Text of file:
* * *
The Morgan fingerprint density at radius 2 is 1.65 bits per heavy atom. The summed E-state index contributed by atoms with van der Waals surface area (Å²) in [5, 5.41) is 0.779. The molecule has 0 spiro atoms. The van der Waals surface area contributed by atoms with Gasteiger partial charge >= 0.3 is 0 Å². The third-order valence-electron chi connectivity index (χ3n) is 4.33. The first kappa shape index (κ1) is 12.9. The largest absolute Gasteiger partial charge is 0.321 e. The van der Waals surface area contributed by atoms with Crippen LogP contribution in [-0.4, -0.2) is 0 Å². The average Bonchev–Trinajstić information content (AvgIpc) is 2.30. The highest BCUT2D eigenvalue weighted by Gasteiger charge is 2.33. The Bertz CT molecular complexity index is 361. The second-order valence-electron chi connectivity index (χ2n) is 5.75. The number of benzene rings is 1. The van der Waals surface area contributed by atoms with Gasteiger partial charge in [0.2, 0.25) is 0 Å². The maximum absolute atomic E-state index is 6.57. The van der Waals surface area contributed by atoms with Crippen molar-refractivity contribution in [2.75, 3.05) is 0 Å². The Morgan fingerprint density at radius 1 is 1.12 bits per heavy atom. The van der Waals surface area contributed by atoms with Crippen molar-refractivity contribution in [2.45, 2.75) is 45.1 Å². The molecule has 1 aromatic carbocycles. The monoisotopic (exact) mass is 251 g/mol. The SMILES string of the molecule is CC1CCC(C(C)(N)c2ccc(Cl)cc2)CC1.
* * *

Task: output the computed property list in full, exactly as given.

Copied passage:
The Morgan fingerprint density at radius 2 is 1.65 bits per heavy atom. The summed E-state index contributed by atoms with van der Waals surface area (Å²) in [5, 5.41) is 0.779. The molecule has 0 spiro atoms. The van der Waals surface area contributed by atoms with Gasteiger partial charge >= 0.3 is 0 Å². The third-order valence-electron chi connectivity index (χ3n) is 4.33. The first kappa shape index (κ1) is 12.9. The largest absolute Gasteiger partial charge is 0.321 e. The van der Waals surface area contributed by atoms with Crippen LogP contribution in [-0.4, -0.2) is 0 Å². The average Bonchev–Trinajstić information content (AvgIpc) is 2.30. The highest BCUT2D eigenvalue weighted by Gasteiger charge is 2.33. The Bertz CT molecular complexity index is 361. The second-order valence-electron chi connectivity index (χ2n) is 5.75. The number of benzene rings is 1. The van der Waals surface area contributed by atoms with Gasteiger partial charge in [0.2, 0.25) is 0 Å². The maximum absolute atomic E-state index is 6.57. The van der Waals surface area contributed by atoms with Crippen molar-refractivity contribution in [2.75, 3.05) is 0 Å². The Morgan fingerprint density at radius 1 is 1.12 bits per heavy atom. The van der Waals surface area contributed by atoms with Crippen molar-refractivity contribution in [2.45, 2.75) is 45.1 Å². The molecule has 1 aromatic carbocycles. The monoisotopic (exact) mass is 251 g/mol. The SMILES string of the molecule is CC1CCC(C(C)(N)c2ccc(Cl)cc2)CC1.